Through a Jungian Lens

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Marriage and Consciousness

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Today I have another rose photo, this time taken in Hong Mei Park yesterday.  As I mentioned yesterday, the rose has a special significance to me because of my wife.  While taking many rose photos yesterday, a good number of the photos had her in company with them.  As much as I talk about the central relationship being with the self, it is impossible to come to grips with that primal and primary relationship without first engaging in relationship with an “other.”  I don’t want to limit this “other” to a contrasexual definition as it isn’t so simple.  Human psychology is never simple.

Each of us falls in love at some point.  If we are lucky, the someone with whom we fall in love, reciprocates the same feeling thus allowing a relationship based on this initial impulse to love.  In my case, it was love at first sight for both of us.  If one only thinks about it for even a small moment, this doesn’t make any rational sense.  How can two complete strangers fall in love simply by seeing the other person?  What does one see in this circumstance?  Certainly not the person.  Jung calls it projection.  Some others call it magic or fate.   Regardless of what one calls it, the result is a marriage of two individuals.  And by marriage, I mean a consensual agreement to live in a loving relationship with this significant other person, not necessarily legal arrangement.  Whether or not the two lovers sign documents, the consensual agreement gives birth to a marriage.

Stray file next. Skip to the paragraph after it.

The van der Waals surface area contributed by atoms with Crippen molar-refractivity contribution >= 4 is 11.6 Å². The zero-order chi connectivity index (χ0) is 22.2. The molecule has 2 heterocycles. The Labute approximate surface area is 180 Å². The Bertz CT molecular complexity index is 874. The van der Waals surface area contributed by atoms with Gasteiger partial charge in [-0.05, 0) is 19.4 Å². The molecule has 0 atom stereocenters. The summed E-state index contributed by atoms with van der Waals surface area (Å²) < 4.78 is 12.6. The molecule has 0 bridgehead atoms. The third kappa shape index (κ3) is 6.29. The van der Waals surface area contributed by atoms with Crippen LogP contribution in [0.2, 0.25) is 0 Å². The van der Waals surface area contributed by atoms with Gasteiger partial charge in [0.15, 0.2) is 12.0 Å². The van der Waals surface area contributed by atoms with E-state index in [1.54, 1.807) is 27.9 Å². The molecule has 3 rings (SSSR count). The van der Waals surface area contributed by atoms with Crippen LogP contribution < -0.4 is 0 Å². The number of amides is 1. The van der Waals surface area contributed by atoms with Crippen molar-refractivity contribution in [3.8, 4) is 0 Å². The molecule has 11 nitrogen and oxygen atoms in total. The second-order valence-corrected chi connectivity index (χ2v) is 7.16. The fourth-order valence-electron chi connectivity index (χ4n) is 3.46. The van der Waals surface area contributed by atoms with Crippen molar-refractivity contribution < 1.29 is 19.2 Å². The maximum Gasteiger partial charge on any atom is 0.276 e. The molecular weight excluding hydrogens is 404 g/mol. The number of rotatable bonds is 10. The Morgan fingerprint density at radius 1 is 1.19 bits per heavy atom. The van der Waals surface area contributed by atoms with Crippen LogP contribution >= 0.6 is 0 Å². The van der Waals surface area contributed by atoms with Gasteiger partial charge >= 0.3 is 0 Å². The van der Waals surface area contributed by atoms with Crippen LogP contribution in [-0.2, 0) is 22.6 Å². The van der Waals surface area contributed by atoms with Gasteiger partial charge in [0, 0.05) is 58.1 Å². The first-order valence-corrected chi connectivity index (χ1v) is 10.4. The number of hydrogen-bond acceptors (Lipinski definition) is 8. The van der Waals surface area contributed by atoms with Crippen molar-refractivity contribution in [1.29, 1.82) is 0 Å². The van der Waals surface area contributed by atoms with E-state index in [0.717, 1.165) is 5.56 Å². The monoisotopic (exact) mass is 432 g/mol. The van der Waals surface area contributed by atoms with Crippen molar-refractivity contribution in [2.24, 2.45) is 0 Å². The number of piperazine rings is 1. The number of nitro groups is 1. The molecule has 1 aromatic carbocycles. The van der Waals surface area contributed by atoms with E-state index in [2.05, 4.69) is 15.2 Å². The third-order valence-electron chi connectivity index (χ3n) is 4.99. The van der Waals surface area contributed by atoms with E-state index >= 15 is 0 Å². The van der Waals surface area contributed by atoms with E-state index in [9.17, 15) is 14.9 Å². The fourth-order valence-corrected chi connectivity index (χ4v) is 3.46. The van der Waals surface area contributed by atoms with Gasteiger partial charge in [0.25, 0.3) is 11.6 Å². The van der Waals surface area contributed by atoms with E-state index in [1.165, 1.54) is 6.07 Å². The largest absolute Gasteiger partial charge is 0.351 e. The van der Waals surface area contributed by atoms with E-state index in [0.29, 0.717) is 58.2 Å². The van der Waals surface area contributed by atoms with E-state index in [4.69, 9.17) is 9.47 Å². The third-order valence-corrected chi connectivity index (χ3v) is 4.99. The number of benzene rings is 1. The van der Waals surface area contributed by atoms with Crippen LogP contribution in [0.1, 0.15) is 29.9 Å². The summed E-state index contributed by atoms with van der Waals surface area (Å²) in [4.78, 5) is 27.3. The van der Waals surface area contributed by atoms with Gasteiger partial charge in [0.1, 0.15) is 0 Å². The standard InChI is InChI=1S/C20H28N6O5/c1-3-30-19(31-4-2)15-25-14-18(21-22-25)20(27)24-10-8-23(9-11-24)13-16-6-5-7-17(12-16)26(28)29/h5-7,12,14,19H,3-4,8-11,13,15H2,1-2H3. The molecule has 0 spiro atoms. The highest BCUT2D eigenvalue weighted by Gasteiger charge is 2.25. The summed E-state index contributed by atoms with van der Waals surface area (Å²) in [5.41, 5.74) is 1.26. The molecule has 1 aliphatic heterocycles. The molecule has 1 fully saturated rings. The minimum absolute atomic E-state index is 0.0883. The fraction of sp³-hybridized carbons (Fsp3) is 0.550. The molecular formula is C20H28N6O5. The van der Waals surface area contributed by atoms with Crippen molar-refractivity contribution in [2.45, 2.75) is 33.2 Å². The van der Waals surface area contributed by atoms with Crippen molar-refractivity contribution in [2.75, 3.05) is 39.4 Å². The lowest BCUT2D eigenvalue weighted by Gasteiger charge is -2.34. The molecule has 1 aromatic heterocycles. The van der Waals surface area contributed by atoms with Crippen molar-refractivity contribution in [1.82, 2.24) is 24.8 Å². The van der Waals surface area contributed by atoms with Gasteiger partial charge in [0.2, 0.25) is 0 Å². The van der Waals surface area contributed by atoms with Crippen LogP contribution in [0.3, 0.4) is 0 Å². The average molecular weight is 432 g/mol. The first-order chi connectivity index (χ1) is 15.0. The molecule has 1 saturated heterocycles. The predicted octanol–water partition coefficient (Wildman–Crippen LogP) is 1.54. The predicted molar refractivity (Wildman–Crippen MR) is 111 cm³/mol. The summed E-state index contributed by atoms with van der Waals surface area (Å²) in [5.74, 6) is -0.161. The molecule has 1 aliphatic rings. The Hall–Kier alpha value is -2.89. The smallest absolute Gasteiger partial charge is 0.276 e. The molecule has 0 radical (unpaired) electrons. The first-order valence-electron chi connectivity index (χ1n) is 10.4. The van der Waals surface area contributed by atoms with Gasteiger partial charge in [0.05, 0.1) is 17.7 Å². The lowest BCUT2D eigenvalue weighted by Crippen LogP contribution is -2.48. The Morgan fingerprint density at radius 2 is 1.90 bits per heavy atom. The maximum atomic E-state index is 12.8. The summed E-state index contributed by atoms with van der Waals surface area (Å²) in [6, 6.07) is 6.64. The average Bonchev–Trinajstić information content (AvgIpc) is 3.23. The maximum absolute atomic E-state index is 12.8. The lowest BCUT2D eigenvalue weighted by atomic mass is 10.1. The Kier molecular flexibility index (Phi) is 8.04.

It doesn’t take long to discover that this person with whom you have fallen in love and with whom you have engaged in marriage is a stranger, a mystery person.  Reality has a way of forcing one to question who this “other” person really is.  At that moment, a moment of psychic separation, one becomes a bit more conscious, not only of the other, but of one’s self.  Interactions with this significant other leads to a constantly shifting sense of self, a deepening of self-awareness.  Where this gaining of self-awareness is stalled, in situations where one remains entranced with the myth of the other not allowing the other to be human.  Each gain is achieved only through the loss of an aspect of the original fiction – yet that loss doesn’t necessarily mean a loss of the other person, just a loss of a projection.  A marriage can survive becoming conscious with the creation of a new relationship.  Again, I want to bring a few words from James Hollis:

“the quality of all of our relationships is a direct function of our relationship to ourselves.” (Hollis, Eden Project, p. 13)

Know thyself and one can get to know the real person that one loves.  It comes back to our desire to love, to be loved – especially for who we are, who we really are, warts and all.  And when the passion dies, life seems to somehow shrivel and we shrivel within ourselves.  And now, for a few final words for today’s post from Gao XingJian:

you regret not chasing after her, you regret your lack of courage . . you regret losing the opportunity. . . You don’t even know how to go about starting a romance, you’re so weak you’ve lost your manliness, you’ve lost the ability to take the initiative.  Afterwards, however, you decide to go to the riverside to try your luck.

. . .

Only you are left sitting in the pavilion, like an idiot, pretending to wait for an appointment which wasn’t made, with a woman who came and vanished, just as if you’re daydreaming.  Could it be that you’re bored, that you’re fed up with your monotonous life devoid of passion and excitement and that you want to live again, to experience life itself again?” (Gao XingJian, Soul Mountain, p. 41)

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